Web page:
Orthodontic quackery. What is it, and how does it relate to the history and the future of our specialty? The place to start is to define both conventional orthodontic treatment and what we might consider to be “quackery.”
Perhaps the most logical definition of “accepted orthodontic practice” is that it encompasses the treatments and concepts that most orthodontists should be practicing or teaching. These can easily be defined as “treatment based on credible scientific evidence published in peer-reviewed journals.” It is also pertinent to consider that without evidence, accepted orthodontic practices can include the views of experienced clinicians practicing in the relevant area or the recommendations of “learned societies.”
Defining “quackery,” on the other hand, is more difficult because of the great diversity of orthodontic practice. I looked for definitions; according to Wikipedia, we can consider that the quack:
Promises benefits from treatment that cannot be reasonably expected to occur.
Recommends against conventional therapies that are helpful.
Promotes potentially harmful therapies.
Promotes magical thinking.
The Oxford English Dictionary defines a quack as “a person who advertises false or fake remedies.”
Although these definitions appear reasonable, we must also consider that there are most certainly blurred lines between these 2 concepts. This could be because the definitions do not reflect the full breadth of contemporary health care. Perhaps a further way to consider this is to suggest that a quack is a person who knowingly does not practice evidence-based health care.
At this point, I fear that I am entering dangerous ground. If we look back at the history of our specialty, it appears that many of the great advances that have been made are the result of an innovator’s proposing and developing a treatment method that is then adopted by the mainstream. Examples of this include Edward H. Angle, who developed his appliances and treatments by experimentation and trial and error; Calvin Case, who argued against Angle’s nonextraction approach on the basis of a few case reports; and Rolf Fränkel, who, in relative isolation, developed a functional appliance that changed the way we treated many of our patients.
As a result, we must be able to differentiate between the great innovators of the past and the quacks. There is no doubt that these innovators were not quacks; however, it is clear that they did not practice the “evidence-based care” to which we aspire.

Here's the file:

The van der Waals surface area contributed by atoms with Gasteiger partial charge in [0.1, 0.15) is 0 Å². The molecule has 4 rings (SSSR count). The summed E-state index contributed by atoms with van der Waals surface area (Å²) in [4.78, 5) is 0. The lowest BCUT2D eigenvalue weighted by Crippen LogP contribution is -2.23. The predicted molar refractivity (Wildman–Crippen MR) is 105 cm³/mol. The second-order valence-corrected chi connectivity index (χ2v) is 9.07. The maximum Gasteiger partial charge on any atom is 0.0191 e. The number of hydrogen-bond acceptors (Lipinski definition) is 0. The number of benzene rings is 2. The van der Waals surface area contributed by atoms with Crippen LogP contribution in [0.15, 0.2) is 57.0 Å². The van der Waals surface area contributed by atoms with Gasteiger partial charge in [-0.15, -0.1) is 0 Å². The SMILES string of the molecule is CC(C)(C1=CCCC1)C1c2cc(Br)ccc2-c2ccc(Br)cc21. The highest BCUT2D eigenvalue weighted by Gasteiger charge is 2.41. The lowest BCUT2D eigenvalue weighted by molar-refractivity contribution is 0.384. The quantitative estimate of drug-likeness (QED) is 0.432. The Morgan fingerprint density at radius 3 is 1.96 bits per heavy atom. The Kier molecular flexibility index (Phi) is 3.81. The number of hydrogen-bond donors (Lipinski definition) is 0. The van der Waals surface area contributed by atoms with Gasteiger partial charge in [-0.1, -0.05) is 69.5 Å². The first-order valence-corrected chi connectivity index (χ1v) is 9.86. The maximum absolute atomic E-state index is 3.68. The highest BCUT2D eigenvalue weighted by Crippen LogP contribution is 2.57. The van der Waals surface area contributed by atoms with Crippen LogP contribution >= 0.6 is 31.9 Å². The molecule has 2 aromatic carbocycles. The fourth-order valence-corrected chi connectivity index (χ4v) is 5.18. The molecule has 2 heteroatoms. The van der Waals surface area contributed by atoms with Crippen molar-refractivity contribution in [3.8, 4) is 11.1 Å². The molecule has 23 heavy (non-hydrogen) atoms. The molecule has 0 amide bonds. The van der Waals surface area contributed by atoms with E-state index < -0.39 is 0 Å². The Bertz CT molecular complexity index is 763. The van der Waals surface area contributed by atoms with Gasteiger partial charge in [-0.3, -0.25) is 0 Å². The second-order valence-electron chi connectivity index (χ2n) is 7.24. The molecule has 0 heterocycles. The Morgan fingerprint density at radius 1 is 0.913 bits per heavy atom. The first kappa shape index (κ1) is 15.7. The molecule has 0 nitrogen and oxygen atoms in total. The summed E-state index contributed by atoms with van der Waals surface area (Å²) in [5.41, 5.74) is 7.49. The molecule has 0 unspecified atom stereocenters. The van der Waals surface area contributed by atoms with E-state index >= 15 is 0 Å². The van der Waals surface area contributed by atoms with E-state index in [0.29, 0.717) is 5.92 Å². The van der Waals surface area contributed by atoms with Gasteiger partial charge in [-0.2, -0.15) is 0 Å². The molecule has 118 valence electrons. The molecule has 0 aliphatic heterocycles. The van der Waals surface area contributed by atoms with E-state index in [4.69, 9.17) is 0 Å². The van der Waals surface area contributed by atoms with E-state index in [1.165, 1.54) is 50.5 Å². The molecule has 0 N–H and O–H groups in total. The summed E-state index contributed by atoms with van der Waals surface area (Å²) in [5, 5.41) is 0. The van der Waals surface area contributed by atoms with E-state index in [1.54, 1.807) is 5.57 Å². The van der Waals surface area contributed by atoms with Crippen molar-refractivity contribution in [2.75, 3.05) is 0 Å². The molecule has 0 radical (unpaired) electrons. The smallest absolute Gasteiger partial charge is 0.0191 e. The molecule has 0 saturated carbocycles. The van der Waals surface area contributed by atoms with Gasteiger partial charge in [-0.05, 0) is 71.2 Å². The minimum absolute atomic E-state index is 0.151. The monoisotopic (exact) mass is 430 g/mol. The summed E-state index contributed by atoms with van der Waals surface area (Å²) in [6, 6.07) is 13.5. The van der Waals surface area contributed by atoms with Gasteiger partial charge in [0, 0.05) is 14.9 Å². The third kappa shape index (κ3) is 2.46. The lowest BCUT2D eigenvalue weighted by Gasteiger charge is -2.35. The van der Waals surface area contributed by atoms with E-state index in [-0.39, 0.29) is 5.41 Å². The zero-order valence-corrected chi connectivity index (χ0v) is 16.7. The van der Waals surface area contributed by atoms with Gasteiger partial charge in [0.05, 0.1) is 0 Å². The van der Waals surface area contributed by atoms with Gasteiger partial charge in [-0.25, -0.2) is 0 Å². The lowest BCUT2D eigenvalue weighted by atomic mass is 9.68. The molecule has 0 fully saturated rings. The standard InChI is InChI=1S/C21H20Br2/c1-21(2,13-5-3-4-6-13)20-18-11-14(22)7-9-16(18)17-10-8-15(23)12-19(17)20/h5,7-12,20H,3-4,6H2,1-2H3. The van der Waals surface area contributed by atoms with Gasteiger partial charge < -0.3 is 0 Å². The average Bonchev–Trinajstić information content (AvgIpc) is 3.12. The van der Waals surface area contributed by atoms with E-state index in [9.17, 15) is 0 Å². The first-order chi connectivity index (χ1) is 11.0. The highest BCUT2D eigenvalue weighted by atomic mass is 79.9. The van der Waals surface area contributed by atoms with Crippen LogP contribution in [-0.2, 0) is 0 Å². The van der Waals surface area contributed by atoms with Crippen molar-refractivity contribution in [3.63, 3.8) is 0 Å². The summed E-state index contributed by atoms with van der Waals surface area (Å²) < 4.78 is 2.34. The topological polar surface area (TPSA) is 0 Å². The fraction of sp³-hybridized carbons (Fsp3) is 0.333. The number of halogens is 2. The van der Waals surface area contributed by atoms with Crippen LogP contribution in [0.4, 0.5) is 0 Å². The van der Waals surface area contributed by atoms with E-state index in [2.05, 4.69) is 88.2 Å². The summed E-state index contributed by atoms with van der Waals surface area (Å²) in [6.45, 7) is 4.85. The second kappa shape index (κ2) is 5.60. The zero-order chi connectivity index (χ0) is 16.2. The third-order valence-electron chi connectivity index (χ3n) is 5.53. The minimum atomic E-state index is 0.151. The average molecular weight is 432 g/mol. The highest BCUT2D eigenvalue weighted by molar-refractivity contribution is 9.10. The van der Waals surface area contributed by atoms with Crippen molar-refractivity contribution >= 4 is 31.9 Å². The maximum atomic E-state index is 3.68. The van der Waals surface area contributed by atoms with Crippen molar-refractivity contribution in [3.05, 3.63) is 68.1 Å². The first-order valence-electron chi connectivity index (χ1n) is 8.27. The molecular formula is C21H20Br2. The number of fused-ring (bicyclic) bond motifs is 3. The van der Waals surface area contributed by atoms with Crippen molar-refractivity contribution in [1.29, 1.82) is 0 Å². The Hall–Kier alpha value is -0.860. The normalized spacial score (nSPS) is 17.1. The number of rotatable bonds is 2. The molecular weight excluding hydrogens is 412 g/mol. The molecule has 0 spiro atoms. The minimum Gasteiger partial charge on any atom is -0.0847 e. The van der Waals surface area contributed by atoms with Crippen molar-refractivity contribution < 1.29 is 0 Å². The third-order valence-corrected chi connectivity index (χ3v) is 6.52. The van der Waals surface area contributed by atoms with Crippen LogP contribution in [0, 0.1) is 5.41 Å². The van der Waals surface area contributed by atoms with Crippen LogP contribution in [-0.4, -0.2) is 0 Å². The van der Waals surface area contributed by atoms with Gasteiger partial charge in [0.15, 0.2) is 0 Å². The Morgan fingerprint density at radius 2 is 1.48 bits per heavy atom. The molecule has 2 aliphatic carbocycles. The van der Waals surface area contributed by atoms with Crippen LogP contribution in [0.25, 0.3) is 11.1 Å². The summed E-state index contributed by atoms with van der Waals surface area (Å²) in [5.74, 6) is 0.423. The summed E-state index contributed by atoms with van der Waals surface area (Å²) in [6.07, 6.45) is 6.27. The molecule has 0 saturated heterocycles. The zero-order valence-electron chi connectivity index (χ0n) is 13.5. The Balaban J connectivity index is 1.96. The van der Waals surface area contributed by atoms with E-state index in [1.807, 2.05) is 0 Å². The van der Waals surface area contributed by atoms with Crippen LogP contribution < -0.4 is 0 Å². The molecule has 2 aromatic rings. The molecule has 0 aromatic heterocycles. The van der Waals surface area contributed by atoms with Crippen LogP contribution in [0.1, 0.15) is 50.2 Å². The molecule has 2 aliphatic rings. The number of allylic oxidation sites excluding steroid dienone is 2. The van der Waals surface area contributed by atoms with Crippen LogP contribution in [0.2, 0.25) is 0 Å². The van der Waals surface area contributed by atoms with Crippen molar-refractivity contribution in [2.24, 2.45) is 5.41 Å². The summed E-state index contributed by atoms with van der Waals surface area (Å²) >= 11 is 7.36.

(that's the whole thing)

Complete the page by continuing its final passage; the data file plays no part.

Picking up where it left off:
Contemporary evidence-based care
The evidence-based care movement has changed the delivery and effectiveness of all health care, including orthodontic treatment. We now have plenty of sound scientific evidence that underpins a reasonable proportion of our treatments. But there are still variations in the care that we provide; examples of this are the extraction-nonextraction debate, different functional appliance philosophies, and differences in bracket designs. I suggest that these may be considered the usual differences in clinical opinion that occur when there is clinical uncertainty.
However, there are also treatments that some might consider quackery because they are promoted widely and fly in the face of clear evidence to the contrary. This could, arguably, include some self-ligation claims, “new” appliances that promise ultrafast treatment, or extraordinary claims of growth modification, such as changing the position of the bones deep in the cranium with a removable orthodontic appliance.
Although it is easy to be flippant or critical of these claims, I would like to be open-minded and therefore suggest a further definition of a quack: the promoter of a technique or a product who knowingly misrepresents the risks and benefits.
We then need to critically evaluate the evidence for both conventional and fringe treatments. When we look at the evidence for what we might think of as fringe or quackery-based treatment, it is well established that the level of evidence is weak. Although we have evidence underpinning some aspects of “acceptable” orthodontic treatment, in many areas the level of this evidence also is weak. In some areas, the levels of evidence are similar!
This confusing situation is compounded further when we remember that there are also highly respected practitioners who follow philosophies and make claims that are contrary to the evidence. A good example of this is self-ligation, which continues to be promoted by key opinion leaders, in the face of research evidence that contradicts the claims. Yet, these opinion leaders are not criticized to the same degree as some who are considered to be on the fringe.